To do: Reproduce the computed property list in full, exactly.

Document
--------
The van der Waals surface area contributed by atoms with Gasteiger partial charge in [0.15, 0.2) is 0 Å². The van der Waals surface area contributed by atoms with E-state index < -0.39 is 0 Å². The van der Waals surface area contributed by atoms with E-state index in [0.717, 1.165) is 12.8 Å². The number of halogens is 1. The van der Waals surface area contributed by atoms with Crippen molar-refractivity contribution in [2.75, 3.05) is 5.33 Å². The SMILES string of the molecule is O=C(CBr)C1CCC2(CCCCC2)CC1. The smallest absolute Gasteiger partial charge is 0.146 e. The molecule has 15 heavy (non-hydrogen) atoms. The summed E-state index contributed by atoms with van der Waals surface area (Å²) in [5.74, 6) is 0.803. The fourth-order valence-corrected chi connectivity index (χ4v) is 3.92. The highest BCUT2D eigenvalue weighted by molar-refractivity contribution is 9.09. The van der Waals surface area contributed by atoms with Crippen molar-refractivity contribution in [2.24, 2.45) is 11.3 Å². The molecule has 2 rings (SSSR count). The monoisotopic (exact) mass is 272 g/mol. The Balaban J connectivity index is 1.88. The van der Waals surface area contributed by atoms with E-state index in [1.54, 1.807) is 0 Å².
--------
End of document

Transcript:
The van der Waals surface area contributed by atoms with Gasteiger partial charge in [0.15, 0.2) is 0 Å². The van der Waals surface area contributed by atoms with E-state index < -0.39 is 0 Å². The van der Waals surface area contributed by atoms with E-state index in [0.717, 1.165) is 12.8 Å². The number of halogens is 1. The van der Waals surface area contributed by atoms with Crippen molar-refractivity contribution in [2.75, 3.05) is 5.33 Å². The SMILES string of the molecule is O=C(CBr)C1CCC2(CCCCC2)CC1. The smallest absolute Gasteiger partial charge is 0.146 e. The molecule has 15 heavy (non-hydrogen) atoms. The summed E-state index contributed by atoms with van der Waals surface area (Å²) in [5.74, 6) is 0.803. The fourth-order valence-corrected chi connectivity index (χ4v) is 3.92. The highest BCUT2D eigenvalue weighted by molar-refractivity contribution is 9.09. The van der Waals surface area contributed by atoms with Crippen molar-refractivity contribution in [2.24, 2.45) is 11.3 Å². The molecule has 2 rings (SSSR count). The monoisotopic (exact) mass is 272 g/mol. The Balaban J connectivity index is 1.88. The van der Waals surface area contributed by atoms with E-state index in [1.54, 1.807) is 0 Å².